Jordan, already one of the poorest countries in terms of water, needs more water for thePalestinian refugees who were forced to leave Kuwait following the Gulf War.
Overall, population growth in the Middle East now averages a staggering 3 percent annually, which can only increase both the pressure on already exhausted water resources and the pollution of the water.
Israel, the West Bank and Gaza, and Jordan are facing a combined deficit of at least million cubic meters per year and some estimate the figure to be as high as million cubic meters.
Since agriculture consumes 80 percent of Middle East water, one remedy might be to cut back on agricultural production. But it seems unlikely that countries which gained their independence from the colonial powers during the last fifty to sixty years would agree to depend on imported food.
Could one expect that the Zionist dream of return to the land and to Jewish agriculture would be so easily relinquished? Would Arab farmers abandon their olive trees and grape vines?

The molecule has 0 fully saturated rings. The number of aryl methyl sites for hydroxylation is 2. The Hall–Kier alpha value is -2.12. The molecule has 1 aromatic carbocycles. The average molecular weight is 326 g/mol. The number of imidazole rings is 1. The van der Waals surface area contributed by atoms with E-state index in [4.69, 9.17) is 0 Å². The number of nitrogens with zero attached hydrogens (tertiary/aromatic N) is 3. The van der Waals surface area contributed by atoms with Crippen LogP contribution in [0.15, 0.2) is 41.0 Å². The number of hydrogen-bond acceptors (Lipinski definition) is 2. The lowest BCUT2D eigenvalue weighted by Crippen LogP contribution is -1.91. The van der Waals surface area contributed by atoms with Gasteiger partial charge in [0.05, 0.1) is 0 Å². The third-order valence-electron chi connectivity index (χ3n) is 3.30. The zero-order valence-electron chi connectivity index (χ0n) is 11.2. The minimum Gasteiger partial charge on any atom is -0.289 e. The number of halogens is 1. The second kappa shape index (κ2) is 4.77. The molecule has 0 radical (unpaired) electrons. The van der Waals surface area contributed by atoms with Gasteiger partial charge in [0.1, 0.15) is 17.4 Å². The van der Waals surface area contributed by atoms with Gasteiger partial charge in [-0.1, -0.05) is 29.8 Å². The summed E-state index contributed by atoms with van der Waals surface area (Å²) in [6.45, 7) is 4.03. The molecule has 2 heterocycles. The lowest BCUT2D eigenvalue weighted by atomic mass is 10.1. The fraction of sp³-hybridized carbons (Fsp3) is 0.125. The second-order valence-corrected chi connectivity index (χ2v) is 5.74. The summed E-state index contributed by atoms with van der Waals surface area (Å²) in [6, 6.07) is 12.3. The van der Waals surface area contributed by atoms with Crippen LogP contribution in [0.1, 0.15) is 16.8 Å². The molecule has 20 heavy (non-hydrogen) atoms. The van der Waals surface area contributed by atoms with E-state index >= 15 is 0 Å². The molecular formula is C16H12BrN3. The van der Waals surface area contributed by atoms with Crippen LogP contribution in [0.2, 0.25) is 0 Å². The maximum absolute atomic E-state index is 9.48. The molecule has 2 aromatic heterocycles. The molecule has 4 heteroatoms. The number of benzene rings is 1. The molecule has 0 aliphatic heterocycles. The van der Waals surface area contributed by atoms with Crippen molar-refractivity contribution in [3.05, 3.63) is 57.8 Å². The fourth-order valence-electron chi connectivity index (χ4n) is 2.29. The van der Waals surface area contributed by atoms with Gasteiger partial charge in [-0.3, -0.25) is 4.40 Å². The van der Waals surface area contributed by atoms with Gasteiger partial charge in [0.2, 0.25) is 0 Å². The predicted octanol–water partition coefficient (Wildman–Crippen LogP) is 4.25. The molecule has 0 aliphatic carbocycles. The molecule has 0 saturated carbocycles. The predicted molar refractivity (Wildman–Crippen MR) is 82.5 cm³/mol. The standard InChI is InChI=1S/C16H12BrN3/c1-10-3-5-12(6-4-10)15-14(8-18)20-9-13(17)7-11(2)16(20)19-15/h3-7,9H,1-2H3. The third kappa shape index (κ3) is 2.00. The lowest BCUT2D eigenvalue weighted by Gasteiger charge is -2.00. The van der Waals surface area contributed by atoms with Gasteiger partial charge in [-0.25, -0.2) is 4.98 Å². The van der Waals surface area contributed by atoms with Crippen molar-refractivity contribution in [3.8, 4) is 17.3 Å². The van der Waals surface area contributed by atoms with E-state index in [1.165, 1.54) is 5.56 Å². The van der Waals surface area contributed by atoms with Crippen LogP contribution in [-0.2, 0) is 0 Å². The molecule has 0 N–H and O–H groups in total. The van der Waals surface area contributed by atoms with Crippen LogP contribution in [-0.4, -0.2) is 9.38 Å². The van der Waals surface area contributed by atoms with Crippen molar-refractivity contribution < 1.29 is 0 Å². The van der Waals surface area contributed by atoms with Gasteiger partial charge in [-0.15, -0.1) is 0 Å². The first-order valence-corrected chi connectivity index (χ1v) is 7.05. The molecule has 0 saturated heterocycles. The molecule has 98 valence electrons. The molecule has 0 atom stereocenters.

Neither droughts nor water shortages have encouraged people to switch away from agriculture.The Global Water Shortage / Dimensions of the Middle East Water Problem / Depleted Sources, Growing Conflicts / The Suggested Solutions / Desalination: The Only Realistic Hope The problem of water scarcity is a growing worldwide phenomenon.
Net renewable water . The Purdue University Online Writing Lab serves writers from around the world and the Purdue University Writing Lab helps writers on Purdue's campus.
Apr 12, · List Of Latest PTE Essay Topics With Answers | PTE Essay Writing. Fideisms Judaism is the Semitic monotheistic fideist religion based on the Old Testament's ( BCE) rules for the worship of Yahweh by his chosen people, the children of Abraham's son Isaac (c BCE)..
Zoroastrianism is the Persian monotheistic fideist religion founded by Zarathustra (cc BCE) and which teaches that good .
[Analysis] UPSC Mains GSM1: Lengthy Paper, Less Variety, 90% Qs from routine prep. sources PLUS Download last 5 years’ Topicwise Questionpapers. Water issues in developing countries include scarcity of drinking-water, floods, the siltation of river systems, as well as the contamination of rivers and large dams.
Some billion people in developing countries have inadequate access to clean water. Millions of women spend hours everyday collecting water, billion lack access to sanitation, and million children die each year from.